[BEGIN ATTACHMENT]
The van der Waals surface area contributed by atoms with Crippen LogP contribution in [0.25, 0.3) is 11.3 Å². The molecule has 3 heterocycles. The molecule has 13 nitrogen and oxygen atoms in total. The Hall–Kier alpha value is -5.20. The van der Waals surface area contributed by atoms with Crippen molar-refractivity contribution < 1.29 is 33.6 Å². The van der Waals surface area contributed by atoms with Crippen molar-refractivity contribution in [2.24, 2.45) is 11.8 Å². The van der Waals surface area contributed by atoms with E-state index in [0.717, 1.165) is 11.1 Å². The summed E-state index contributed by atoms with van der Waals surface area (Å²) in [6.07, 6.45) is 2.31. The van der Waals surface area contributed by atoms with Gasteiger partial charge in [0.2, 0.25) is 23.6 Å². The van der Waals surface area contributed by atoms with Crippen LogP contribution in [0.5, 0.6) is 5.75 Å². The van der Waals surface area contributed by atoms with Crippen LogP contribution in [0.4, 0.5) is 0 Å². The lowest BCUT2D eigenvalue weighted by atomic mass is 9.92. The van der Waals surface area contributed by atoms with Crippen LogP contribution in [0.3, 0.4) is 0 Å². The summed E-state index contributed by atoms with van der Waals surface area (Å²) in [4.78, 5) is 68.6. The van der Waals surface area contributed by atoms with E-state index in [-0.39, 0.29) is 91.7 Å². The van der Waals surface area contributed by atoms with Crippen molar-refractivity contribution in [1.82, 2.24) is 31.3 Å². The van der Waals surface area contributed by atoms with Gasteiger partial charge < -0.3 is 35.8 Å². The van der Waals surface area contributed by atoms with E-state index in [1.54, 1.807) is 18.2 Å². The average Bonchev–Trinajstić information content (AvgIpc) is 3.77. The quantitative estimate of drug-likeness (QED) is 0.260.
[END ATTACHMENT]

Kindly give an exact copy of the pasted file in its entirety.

The van der Waals surface area contributed by atoms with Crippen LogP contribution in [0.25, 0.3) is 11.3 Å². The molecule has 3 heterocycles. The molecule has 13 nitrogen and oxygen atoms in total. The Hall–Kier alpha value is -5.20. The van der Waals surface area contributed by atoms with Crippen molar-refractivity contribution < 1.29 is 33.6 Å². The van der Waals surface area contributed by atoms with Crippen molar-refractivity contribution in [2.24, 2.45) is 11.8 Å². The van der Waals surface area contributed by atoms with E-state index in [0.717, 1.165) is 11.1 Å². The summed E-state index contributed by atoms with van der Waals surface area (Å²) in [6.07, 6.45) is 2.31. The van der Waals surface area contributed by atoms with Gasteiger partial charge in [0.2, 0.25) is 23.6 Å². The van der Waals surface area contributed by atoms with Crippen LogP contribution in [0.5, 0.6) is 5.75 Å². The van der Waals surface area contributed by atoms with Crippen LogP contribution in [0.4, 0.5) is 0 Å². The lowest BCUT2D eigenvalue weighted by atomic mass is 9.92. The van der Waals surface area contributed by atoms with Crippen LogP contribution in [0.3, 0.4) is 0 Å². The summed E-state index contributed by atoms with van der Waals surface area (Å²) in [4.78, 5) is 68.6. The van der Waals surface area contributed by atoms with E-state index in [-0.39, 0.29) is 91.7 Å². The van der Waals surface area contributed by atoms with Crippen molar-refractivity contribution in [1.82, 2.24) is 31.3 Å². The van der Waals surface area contributed by atoms with Gasteiger partial charge < -0.3 is 35.8 Å². The van der Waals surface area contributed by atoms with E-state index in [1.54, 1.807) is 18.2 Å². The average Bonchev–Trinajstić information content (AvgIpc) is 3.77. The quantitative estimate of drug-likeness (QED) is 0.260.